You can feel the viciousness in every frame of The Mind’s Eye, thanks in part to Begos’s intimate framing. So many of the confrontations unfold in close quarters, and the camera doesn’t flinch—it wants you to see and feel every thud, punch, gunshot, and, eventually, head splatter. Likewise, the film’s incredible sound design intensifies the proceedings: The Mind’s Eye opens with a title card that insists “this film should be played loud,” and it soon becomes obvious why: this is a film that thrives on skull-shattering noise, particularly the special psychokinetic buzzing that receives its own special credit. By the time it reaches its climax, The Mind’s Eye becomes a crescendo of screwy, haywire noise that engulfs the audience in the swirling chaos unfolding on-screen.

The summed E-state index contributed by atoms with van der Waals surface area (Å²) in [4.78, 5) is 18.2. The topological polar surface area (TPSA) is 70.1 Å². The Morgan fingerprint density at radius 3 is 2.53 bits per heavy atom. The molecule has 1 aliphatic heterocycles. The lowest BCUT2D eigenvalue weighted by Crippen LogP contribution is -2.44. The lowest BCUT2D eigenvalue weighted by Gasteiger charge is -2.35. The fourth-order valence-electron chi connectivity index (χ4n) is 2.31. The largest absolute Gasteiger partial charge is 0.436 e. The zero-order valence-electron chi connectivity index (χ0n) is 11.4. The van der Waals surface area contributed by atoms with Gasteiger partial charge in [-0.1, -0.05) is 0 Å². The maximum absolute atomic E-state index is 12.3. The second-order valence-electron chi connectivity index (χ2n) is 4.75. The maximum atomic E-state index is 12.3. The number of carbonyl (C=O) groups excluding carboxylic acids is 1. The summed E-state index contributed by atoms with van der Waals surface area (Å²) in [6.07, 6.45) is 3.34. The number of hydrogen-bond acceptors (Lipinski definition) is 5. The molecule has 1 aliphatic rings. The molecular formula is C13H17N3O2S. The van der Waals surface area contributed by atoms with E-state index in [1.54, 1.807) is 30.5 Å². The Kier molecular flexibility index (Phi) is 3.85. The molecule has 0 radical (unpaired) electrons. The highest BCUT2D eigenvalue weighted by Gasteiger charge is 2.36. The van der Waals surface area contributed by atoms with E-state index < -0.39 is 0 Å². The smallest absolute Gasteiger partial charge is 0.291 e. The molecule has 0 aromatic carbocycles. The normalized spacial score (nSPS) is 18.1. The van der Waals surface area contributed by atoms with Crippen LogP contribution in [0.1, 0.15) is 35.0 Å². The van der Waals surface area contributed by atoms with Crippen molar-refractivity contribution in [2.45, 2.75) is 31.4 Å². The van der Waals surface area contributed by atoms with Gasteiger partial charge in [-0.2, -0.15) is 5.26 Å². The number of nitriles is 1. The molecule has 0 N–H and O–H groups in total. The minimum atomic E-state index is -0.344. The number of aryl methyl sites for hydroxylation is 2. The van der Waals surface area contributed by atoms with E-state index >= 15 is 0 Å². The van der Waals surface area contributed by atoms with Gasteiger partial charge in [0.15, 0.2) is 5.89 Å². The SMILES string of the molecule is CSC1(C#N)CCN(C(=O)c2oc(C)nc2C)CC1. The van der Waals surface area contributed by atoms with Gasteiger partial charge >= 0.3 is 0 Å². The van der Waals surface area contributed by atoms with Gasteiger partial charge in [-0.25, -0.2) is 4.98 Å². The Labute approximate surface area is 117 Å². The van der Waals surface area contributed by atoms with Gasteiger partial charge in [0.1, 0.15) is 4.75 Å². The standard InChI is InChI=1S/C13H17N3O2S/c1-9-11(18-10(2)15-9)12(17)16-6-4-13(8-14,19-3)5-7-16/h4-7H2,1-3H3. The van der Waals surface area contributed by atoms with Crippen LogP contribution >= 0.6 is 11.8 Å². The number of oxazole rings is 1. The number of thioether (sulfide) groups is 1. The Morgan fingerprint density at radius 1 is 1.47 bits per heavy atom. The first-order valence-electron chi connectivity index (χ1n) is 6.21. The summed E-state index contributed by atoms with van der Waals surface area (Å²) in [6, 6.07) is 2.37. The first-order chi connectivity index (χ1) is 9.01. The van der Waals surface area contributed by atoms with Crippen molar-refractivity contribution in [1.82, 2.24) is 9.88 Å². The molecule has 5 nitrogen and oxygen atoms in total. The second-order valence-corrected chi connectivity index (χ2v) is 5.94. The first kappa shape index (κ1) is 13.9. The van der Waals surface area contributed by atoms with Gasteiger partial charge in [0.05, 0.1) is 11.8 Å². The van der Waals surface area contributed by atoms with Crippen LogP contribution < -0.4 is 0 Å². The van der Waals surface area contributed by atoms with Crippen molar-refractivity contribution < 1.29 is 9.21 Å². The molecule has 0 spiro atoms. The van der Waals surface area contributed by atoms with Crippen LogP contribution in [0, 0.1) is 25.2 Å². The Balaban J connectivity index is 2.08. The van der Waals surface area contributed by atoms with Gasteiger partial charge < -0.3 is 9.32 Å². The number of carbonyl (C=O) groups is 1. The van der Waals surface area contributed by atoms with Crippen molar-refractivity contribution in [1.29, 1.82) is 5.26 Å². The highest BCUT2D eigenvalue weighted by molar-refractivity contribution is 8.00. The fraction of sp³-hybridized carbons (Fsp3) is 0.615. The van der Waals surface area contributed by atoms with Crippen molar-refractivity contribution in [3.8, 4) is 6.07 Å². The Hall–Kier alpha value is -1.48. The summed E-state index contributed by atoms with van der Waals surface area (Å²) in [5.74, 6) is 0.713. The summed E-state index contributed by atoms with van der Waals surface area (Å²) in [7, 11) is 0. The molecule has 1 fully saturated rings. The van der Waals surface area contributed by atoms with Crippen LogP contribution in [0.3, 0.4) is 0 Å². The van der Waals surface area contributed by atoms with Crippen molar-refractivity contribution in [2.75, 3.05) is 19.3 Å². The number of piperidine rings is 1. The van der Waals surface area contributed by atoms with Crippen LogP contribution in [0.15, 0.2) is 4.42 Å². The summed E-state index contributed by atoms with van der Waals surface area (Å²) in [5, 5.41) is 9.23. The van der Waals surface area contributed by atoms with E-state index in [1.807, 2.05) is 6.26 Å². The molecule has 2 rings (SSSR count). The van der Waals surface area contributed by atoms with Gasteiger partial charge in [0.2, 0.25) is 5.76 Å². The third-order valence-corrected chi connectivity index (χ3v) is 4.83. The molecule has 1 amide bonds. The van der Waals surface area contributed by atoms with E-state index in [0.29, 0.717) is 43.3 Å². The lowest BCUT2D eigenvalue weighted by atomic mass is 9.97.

It’s here, too, that the film’s splatter sensibilities go into overdrive. With both Scanners and The Fury acting as reference points, it should come as no surprise that plenty of heads practically disintegrate right before our eyes; however, Begos devises other clever instances of carnage (let’s just say this is where the axe comes into play), resulting in a glorious display of practical effects work. A film like The Mind’s Eye has one overarching mandate—paint the walls with as much blood and guts possible—and it fucking delivers. Far be it from me to look down on any movie with such admirable goals, especially when it’s done in such a cool, efficient manner.